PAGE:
Unless you live here, the only way to see Fayetteville and the New River is to load your car with every relevant piece of gear you own (seriously, don’t leave anything in the garage) and block off a really, really long weekend, like a five-day weekend. That’s in part how I came to be paddling the River of Death, wondering if I was going to stay inside my tiny rubber boat during the approaching Class III wave train. The rapids on this river sneak up on you, hiding below the horizon line until you’re in the thick of them, bouncing from white cap to white cap. Once you’re in the white water, there’s no time to worry about the 900 things that could go wrong. There’s only time to smile big because before you realize it, you’re out of the rough water and into a calm eddy, ecstatic and wishing you could paddle upriver and do it all over again.

Come dinnertime, I’m ravenous as I sit down at Pies & Pints in downtown Fayetteville. It’s not the only place to eat supper, but it feels like it, as a crowd fills the dining room and spills out onto the back patio. They put grapes on their pizza here, which sounds awful until you try it, and then you can’t figure out why you never put grapes on your pizza before. I snag a seat at the bar and talk to the bartender, who has approximately four jobs. A lot of people cobble together multiple gigs so they can call Fayetteville home. Ask him what he does, and he’ll tell you he’s a climber; the jobs are just a means to an end.

Early the next morning, the fog is still clinging to the upper edges of the gorge when I make it to Point Lookout. But the sun is starting to peak through in golden stripes like spotlights pointing at the New River Gorge Bridge, a marvelous feat of engineering. The local visitors bureau makes a big deal out of it because it’s one of the longest steel-span bridges in the world, but honestly, there’s no way to appreciate the scope of it all until you see it from below. Drive over the bridge and it just feels like any other elevated road. But hike the Long Point Trail to a sandstone outcropping with arguably the best view in the gorge, and you’ll gawk at the sheer amount of work that must have gone into building the structure. The size of each rusted steel pillar is astonishing. There’s artistry to this arch that goes far beyond its practical purpose of connecting two sides of a gigantic hole. It has a Grand Canyon way of making you contemplate the nature of things.

I go from contemplative to giddy later that day as I’m pedaling the Arrowhead Trail System, which connects to Fayetteville’s central Town Park. The Boy Scouts did a bang-up job on this system, carving a series of narrow trails that roll with the contour of the slope. No huge climbs, no huge downhills, just fast, smooth dirt, the kind that makes you feel like a kid. And there are more trails to come: Adam Stephens, owner of Marathon Bikes in Fayetteville, tells me there are plans to build another large loop on the other side of the bridge. Locals call that project the Wildrock Loop, and they hope to complete it through a volunteer effort this summer.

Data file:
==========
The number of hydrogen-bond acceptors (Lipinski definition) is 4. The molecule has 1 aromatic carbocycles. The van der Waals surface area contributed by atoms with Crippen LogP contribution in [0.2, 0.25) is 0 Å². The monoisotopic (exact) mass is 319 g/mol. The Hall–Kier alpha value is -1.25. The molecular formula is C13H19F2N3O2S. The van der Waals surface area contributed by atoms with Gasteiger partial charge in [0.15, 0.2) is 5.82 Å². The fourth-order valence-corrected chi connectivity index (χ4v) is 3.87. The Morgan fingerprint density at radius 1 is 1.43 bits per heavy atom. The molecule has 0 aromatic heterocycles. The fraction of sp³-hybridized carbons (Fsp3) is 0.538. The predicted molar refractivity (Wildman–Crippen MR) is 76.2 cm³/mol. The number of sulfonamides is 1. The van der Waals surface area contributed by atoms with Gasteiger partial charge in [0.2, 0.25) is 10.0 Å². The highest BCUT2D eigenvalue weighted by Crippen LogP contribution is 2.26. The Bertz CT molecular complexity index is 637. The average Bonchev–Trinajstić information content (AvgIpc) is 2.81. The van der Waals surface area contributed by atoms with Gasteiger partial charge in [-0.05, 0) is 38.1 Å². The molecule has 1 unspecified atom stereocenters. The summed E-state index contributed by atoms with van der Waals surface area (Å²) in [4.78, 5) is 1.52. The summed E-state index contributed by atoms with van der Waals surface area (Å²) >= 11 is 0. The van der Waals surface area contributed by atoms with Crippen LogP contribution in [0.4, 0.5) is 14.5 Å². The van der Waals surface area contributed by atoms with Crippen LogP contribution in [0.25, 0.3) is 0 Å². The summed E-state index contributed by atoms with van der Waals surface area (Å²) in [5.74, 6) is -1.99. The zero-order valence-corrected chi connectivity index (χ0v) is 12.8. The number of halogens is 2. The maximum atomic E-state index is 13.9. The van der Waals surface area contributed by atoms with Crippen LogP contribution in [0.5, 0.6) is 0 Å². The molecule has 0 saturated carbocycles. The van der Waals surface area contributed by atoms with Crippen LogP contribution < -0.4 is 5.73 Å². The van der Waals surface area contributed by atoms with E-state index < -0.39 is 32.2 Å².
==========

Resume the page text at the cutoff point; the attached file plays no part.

When I finish my ride, there’s a dude hanging out at the trailhead. He has three boats on top of his Subaru and a bike on the back. He’s drying his wet suit on the hood of his car, and towels and a bathing suit are draped on the doors. He tells me he might go into town. Or he might do another loop at Arrowhead. Or he might take a nap later. He’s not in a hurry.

Fayetteville attracts such people who aren’t in a hurry. It’s inspiring, and I think maybe I could turn my really long weekend into a full week.

The Basics

Adventures on the Gorge has cabins, campsites, and platform tents throughout a massive resort-style property on the rim of the New River Gorge. Rustic cabins start at $59 a night, but deluxe cabins, complete with their own hot tubs, are worth the splurge (starting at $219 a night). The resort has its own trail system as well as a zip line and canopy adventure course.
If you’re looking to camp, check out the new American Alpine Club property, which has elevated platforms and on-site bouldering. Sites start at $5 per person per night for members and $7 for nonmembers.

Your day should start with coffee and a breakfast burrito at the Cathedral Café, which also serves as a de facto community center/bookstore [(304) 574-0202]. The Secret Sandwich Society will become an obsession, even long after you’ve gone [] and Pies & Pints has awesome pizza as well as one of the best beer selections in the state []. Go with the grape and Gorgonzola pie ($11) and something seasonal from the local Bridge Brew Works

Rafting: For big thrills, opt for the eight-mile Lower New trip. In addition to the big white-water hits (some rapids are a mile long!) you’ll also paddle under the New River Gorge Bridge. Or show up for Gauley Season in the fall when the Summersville Dam is released to raft the even wilder Gauley. Ace Raft will get you on any water you want.

Climbing: Most of the climbing routes are more difficult (advanced 5.11-level climbers will have endless choices), but there are beginner-friendly routes at the Bridge Buttress, an 85-foot cliff with a view of the New River Gorge Bridge. If you need a guide, New River Mountain Guides will have you geared up at the Bridge Buttress in no time.

Mountain Biking: Hit up Marathon Bicycles for directions, supplies, and extra tubes before riding the 13-mile Arrowhead Trail System.

Bring the Kids: The Upper New is the perfect stretch of water for the whole family—five miles of mild white water with a lunch break in the middle that includes grilled burgers and dogs from Ace Raft. Long Point Trail is an easy mile-long hike with a big payoff at the end: The view of the bridge from this spot is spectacular, so it could be the ultimate picnic site. Adventures on the Gorge has a kid-friendly pool as well as playgrounds and a climbing wall on campus. It also offers zip-lining, canopy tours, and the TimberTrek adventure course, which will please kids of all ages.;